Banner Home Furnishings owner Ric O’Leary was unaware that the building he owns and operates his business from was named in the plan. He said while he isn’t surprised, he has no intent to move his business in the foreseeable future.
“I understand why they would pick this building. It’s a beautiful building with phenomenal views of the river. But I’m selling furniture here now,” O’Leary said.
Members of the Self-Supported Municipal Improvement District II, which taxes downtown business owners to improve the area, were consulted on what buildings revitalization would have the most effect on downtown.
John Eisenman, president of the SSMID II, sees the amendment as a means to continue the redevelopment that’s taken place in downtown.
“I think it’s a positive thing to be looking down the road. It’s good to have potential projects and I think it’s a pretty good list. Those are, should we call them, significant projects,” Eisenman said. “I look at this as a partnership between the SSMIDD II and the city to keep development and exciting things happening downtown.”
The amended plan also covers the development agreement between the city and Cedar Rapids-based development group Frantz-Hobart for the Wilson building.
City officials offered Frantz Hobart a 95 percent tax increment finance rebate not to exceed $1.26 million over the course of a decade. Without amending the urban renewal plan, the city couldn’t move forward with the project.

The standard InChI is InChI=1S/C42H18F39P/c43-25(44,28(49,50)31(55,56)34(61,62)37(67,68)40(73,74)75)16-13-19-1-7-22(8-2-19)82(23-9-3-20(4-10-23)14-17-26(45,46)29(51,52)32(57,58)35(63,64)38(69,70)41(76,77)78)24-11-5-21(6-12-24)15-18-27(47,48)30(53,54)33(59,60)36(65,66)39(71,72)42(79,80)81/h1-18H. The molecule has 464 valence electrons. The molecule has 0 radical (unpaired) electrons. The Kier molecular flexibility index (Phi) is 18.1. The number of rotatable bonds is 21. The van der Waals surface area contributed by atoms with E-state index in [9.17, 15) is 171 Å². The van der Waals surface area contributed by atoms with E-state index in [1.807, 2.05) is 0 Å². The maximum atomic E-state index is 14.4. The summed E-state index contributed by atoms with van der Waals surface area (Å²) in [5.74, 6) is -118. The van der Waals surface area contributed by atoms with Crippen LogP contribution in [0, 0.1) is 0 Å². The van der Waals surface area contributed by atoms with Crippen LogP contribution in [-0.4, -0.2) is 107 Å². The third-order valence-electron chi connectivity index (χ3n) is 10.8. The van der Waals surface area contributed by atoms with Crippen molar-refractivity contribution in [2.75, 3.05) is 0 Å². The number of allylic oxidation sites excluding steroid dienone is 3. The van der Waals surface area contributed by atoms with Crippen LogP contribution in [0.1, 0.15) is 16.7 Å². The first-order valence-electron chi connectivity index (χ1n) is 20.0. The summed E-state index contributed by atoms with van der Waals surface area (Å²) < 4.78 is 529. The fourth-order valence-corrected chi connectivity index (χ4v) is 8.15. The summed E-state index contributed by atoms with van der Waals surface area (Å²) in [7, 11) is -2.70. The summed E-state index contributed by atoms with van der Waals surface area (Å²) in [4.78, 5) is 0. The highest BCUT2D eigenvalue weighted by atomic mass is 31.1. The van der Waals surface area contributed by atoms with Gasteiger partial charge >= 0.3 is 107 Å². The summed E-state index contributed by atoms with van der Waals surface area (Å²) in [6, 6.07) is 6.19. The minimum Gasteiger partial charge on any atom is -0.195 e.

Rather than an upfront cash incentive, the city will provide a “backstop” cash incentive to be used only if the development was not rented at 100 percent. The city would be responsible for up to six units for 10 years at $800 per month per unit. The maximum risk for the city in providing the backstop would be $576,000 across the same 10-year period.
The amendment also calls for $1.5 million in improvements to bolster the stock of second floor residential units in downtown. The city expects to provide financial assistance to property owners that would like to convert upper floors to residential space to help pay for ADA improvements and sprinkler requirements.
Improvements to public structures such as street lights, sidewalks, landscaping and the Clinton Public Library also are on the city’s sights.